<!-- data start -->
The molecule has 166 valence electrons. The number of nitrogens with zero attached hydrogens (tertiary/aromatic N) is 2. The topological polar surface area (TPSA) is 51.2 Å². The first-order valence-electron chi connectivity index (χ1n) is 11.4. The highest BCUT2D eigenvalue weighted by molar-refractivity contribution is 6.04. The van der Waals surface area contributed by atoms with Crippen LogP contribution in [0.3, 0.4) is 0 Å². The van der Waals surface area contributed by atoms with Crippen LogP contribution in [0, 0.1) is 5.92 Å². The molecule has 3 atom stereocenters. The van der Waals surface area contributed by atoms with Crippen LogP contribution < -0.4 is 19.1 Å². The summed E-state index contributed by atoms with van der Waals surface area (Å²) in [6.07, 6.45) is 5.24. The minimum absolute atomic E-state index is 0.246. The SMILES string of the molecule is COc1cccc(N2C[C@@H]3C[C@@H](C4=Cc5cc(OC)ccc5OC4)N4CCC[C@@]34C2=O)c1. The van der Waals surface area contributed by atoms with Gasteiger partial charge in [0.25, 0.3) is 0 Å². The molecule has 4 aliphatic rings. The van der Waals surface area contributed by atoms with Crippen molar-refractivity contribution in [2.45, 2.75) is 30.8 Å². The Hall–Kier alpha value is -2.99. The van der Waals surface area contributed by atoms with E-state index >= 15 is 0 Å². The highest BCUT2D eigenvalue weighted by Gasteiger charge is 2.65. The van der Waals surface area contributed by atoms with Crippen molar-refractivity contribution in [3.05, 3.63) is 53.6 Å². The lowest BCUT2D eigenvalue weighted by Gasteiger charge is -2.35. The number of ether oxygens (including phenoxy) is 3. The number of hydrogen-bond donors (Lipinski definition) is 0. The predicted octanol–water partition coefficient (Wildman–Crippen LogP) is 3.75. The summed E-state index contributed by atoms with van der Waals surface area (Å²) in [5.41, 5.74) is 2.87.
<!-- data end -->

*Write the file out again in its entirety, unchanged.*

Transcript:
The molecule has 166 valence electrons. The number of nitrogens with zero attached hydrogens (tertiary/aromatic N) is 2. The topological polar surface area (TPSA) is 51.2 Å². The first-order valence-electron chi connectivity index (χ1n) is 11.4. The highest BCUT2D eigenvalue weighted by molar-refractivity contribution is 6.04. The van der Waals surface area contributed by atoms with Crippen LogP contribution in [0.3, 0.4) is 0 Å². The van der Waals surface area contributed by atoms with Crippen LogP contribution in [0, 0.1) is 5.92 Å². The molecule has 3 atom stereocenters. The van der Waals surface area contributed by atoms with Crippen LogP contribution < -0.4 is 19.1 Å². The summed E-state index contributed by atoms with van der Waals surface area (Å²) in [6.07, 6.45) is 5.24. The minimum absolute atomic E-state index is 0.246. The SMILES string of the molecule is COc1cccc(N2C[C@@H]3C[C@@H](C4=Cc5cc(OC)ccc5OC4)N4CCC[C@@]34C2=O)c1. The van der Waals surface area contributed by atoms with Gasteiger partial charge in [0.25, 0.3) is 0 Å². The molecule has 4 aliphatic rings. The van der Waals surface area contributed by atoms with Crippen molar-refractivity contribution in [2.45, 2.75) is 30.8 Å². The Hall–Kier alpha value is -2.99. The van der Waals surface area contributed by atoms with E-state index >= 15 is 0 Å². The highest BCUT2D eigenvalue weighted by Gasteiger charge is 2.65. The van der Waals surface area contributed by atoms with Crippen molar-refractivity contribution in [3.05, 3.63) is 53.6 Å². The lowest BCUT2D eigenvalue weighted by Gasteiger charge is -2.35. The number of ether oxygens (including phenoxy) is 3. The number of hydrogen-bond donors (Lipinski definition) is 0. The predicted octanol–water partition coefficient (Wildman–Crippen LogP) is 3.75. The summed E-state index contributed by atoms with van der Waals surface area (Å²) in [5.41, 5.74) is 2.87.